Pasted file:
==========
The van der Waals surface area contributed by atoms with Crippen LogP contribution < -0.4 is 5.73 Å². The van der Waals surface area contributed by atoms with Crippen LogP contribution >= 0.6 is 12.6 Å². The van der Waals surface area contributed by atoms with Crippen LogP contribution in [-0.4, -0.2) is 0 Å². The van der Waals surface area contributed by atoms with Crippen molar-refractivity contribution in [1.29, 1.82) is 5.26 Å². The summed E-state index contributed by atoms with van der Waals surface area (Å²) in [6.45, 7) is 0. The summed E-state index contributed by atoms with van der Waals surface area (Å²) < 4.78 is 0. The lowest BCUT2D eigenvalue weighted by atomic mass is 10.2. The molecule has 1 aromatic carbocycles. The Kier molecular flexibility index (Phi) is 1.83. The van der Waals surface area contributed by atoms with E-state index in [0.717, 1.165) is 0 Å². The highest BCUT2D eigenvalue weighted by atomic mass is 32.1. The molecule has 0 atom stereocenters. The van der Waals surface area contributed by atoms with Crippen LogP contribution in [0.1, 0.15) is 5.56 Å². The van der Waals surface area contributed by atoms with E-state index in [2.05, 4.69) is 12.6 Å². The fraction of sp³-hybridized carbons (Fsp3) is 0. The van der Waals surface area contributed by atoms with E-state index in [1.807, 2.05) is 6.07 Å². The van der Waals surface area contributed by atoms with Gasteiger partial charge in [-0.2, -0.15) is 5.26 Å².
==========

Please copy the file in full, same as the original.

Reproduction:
The van der Waals surface area contributed by atoms with Crippen LogP contribution < -0.4 is 5.73 Å². The van der Waals surface area contributed by atoms with Crippen LogP contribution >= 0.6 is 12.6 Å². The van der Waals surface area contributed by atoms with Crippen LogP contribution in [-0.4, -0.2) is 0 Å². The van der Waals surface area contributed by atoms with Crippen molar-refractivity contribution in [1.29, 1.82) is 5.26 Å². The summed E-state index contributed by atoms with van der Waals surface area (Å²) in [6.45, 7) is 0. The summed E-state index contributed by atoms with van der Waals surface area (Å²) < 4.78 is 0. The lowest BCUT2D eigenvalue weighted by atomic mass is 10.2. The molecule has 1 aromatic carbocycles. The Kier molecular flexibility index (Phi) is 1.83. The van der Waals surface area contributed by atoms with E-state index in [0.717, 1.165) is 0 Å². The highest BCUT2D eigenvalue weighted by atomic mass is 32.1. The molecule has 0 atom stereocenters. The van der Waals surface area contributed by atoms with Crippen LogP contribution in [0.1, 0.15) is 5.56 Å². The van der Waals surface area contributed by atoms with E-state index in [2.05, 4.69) is 12.6 Å². The fraction of sp³-hybridized carbons (Fsp3) is 0. The van der Waals surface area contributed by atoms with E-state index in [1.807, 2.05) is 6.07 Å². The van der Waals surface area contributed by atoms with Gasteiger partial charge in [-0.2, -0.15) is 5.26 Å².